# The technology exhibits increasing returns to scale

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Unformatted text preview: creases by more than t. Later on, for larger levels of output, increasing scale by t may just increase output by the same factor t. 4 Examples of Technology Since we already know a lot about indifference curves, it is easy to understand how isoquants work. Let’s consider a few examples of technologies and their isoquants. 4.1 Fixed Proportions and Perfect Substitutes Suppose that we are producing holes and that the only way to get a hole is to use one man and one shovel. Extra shovels arent worth anything, and neither are extra men. Thus the total number of holes that you can produce will be the minimum of the number of men and the number of shovels that you have. We write the production function as f ( x1 , x2 ) = min{ x1 , x2 }. The isoquants look like those depicted in the left panel of Figure 4. Note that these isoquants are just like the case of perfect complements in consumer theory. Suppose now that we are producing homework and the inputs are red pencils and blue pencils. The amount of homework produced depends only on the total number of pencils, so we write the production function as f ( x1 , x2 ) = x1 + x2 . The resulting isoquants are just like the case of perfect substitutes in consumer theory, as depicted in the right panel of Figure 4. 6 EXAMPLES OF TECHNOLOGY 335 336 TECHNOLOGY (Ch. 18) x2 x2 Isoquants Isoquants x1 x1 Figure Perfect substitutes. Isoquants for the case of perfect substiFigure (Left) Fixed proportion propor-tutes. Figure Fixed proportions. 4:Isoquants for the case of ﬁxedproduction function; (Right) Perfect substitutes. 18.3 tions. 18.2 changes in the inputs. We’ll examine their impact in more detail later on. 4.2 Cobb-Douglas The isoquants look like those depicted in Figure 18.2. Note In some of the examples, we will choose to set A = 1 in order to simplify that these isoquants are just like the case of perfect complements in consumer calculations. the theory. If the production function has the form The Cobb-Douglas isoquants have the same nice, well-behaved shape ab f ( x1that )the Cobb-Douglas indi↵erence curves have; as in the case of utility , x2 = Ax1 x2 Perfect Substitutes functions, the Cobb-Douglas production function is about the simplest exthen we say that it is a Cobb-Douglas production function. The numbers A > 1, a > 0, and b > 0 are all ample of well-behaved isoquants. Suppose nowconstants. producing homework and the inputs are red positive that we are pencils and blue pencils. The amount of homework produced depends only The neat thing about Cobb-Douglas production functions is that they can exhibit in- creasing, decreason the total number of pencils, so we write the production function as 18.4 Properties of Technology ing, ) = x1 + x2 . The resulting isoquants f (x1 , x2or constant returns to scale: are just like the case of perfect substitutes in consumer theory, as depicted in Figure 18.3. As in the case of consumers, it is common to assume certain properties a+b f (tx1 , tx2 ) = A(tx1...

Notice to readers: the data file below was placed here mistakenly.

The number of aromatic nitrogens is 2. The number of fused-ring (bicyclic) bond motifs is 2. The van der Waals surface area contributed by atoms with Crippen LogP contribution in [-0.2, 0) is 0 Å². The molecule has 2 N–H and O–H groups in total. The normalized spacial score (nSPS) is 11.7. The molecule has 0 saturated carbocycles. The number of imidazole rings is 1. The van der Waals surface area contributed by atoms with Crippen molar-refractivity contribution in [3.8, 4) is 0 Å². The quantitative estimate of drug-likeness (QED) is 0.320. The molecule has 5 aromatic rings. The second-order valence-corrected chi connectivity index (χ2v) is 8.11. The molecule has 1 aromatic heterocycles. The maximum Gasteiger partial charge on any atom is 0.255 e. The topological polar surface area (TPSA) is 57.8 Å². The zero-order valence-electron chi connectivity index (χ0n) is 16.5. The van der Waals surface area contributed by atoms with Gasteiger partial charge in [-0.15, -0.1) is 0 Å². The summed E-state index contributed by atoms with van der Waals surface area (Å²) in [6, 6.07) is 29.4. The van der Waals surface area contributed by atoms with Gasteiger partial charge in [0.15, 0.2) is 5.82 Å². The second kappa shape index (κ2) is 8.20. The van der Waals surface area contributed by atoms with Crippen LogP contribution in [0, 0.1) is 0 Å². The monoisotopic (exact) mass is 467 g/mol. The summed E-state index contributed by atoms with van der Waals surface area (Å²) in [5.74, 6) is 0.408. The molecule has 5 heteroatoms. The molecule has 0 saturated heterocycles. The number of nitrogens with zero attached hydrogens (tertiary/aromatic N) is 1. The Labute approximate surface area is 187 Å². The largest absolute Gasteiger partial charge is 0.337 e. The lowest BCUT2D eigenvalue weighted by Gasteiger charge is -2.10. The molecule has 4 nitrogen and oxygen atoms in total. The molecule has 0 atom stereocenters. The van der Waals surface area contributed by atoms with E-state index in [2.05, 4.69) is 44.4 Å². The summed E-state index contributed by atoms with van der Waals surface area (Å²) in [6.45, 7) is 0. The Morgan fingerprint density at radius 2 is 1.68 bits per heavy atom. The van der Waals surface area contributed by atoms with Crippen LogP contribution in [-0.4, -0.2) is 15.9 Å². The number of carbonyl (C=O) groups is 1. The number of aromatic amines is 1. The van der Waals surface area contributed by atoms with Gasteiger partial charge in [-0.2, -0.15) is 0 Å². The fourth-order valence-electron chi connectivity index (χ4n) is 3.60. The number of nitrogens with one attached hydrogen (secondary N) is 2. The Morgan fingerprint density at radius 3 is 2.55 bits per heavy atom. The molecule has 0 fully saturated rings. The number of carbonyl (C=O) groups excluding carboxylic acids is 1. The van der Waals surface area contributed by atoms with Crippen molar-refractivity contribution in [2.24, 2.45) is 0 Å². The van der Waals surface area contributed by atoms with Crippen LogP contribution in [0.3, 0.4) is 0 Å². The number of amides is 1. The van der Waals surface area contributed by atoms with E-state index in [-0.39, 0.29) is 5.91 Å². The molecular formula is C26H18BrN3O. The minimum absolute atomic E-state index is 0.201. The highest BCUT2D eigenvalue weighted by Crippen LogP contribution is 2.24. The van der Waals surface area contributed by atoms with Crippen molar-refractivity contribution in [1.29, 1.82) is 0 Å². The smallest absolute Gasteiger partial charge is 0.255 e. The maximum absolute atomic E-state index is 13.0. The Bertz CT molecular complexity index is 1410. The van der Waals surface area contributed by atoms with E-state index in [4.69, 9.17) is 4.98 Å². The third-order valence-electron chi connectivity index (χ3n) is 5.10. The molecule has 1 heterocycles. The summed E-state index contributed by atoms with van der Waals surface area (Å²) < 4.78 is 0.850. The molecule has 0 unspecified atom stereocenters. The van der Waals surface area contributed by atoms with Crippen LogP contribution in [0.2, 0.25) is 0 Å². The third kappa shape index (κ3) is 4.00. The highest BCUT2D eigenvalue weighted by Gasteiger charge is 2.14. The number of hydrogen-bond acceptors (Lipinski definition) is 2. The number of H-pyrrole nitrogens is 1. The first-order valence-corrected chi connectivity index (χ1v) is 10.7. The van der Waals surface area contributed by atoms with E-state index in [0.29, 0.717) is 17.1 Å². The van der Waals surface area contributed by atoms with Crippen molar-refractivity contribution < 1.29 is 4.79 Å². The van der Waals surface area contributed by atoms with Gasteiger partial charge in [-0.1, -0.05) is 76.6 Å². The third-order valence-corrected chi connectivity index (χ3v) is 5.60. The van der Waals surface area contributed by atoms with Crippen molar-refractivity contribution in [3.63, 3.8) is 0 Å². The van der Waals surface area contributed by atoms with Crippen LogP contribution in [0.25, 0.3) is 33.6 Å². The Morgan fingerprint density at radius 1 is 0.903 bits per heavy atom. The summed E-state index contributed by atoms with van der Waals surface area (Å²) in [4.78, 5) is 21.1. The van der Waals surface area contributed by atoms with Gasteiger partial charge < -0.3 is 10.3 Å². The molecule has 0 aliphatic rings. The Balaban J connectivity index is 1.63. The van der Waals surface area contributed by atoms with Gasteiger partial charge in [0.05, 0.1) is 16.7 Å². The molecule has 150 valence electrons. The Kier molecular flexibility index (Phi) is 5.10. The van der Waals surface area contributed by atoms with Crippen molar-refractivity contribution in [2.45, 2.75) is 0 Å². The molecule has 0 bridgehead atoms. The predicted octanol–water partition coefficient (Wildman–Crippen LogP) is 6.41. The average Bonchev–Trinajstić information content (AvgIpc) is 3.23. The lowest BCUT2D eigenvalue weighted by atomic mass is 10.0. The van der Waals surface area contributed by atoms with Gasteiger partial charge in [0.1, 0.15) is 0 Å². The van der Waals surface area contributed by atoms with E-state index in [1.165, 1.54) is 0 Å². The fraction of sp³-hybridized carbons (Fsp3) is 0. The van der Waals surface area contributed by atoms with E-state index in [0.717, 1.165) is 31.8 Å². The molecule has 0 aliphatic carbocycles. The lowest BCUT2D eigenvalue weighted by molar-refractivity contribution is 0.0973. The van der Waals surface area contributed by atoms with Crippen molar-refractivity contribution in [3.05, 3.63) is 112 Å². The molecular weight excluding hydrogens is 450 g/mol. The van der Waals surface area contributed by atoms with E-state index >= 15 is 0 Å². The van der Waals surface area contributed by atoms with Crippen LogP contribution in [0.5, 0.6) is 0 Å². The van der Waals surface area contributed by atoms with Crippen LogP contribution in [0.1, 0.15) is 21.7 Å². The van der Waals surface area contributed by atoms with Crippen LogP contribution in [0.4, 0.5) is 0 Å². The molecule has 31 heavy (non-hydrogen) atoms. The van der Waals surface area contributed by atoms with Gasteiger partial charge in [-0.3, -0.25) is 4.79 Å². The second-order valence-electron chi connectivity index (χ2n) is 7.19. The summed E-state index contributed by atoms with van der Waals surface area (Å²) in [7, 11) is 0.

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## This document was uploaded on 09/21/2013.

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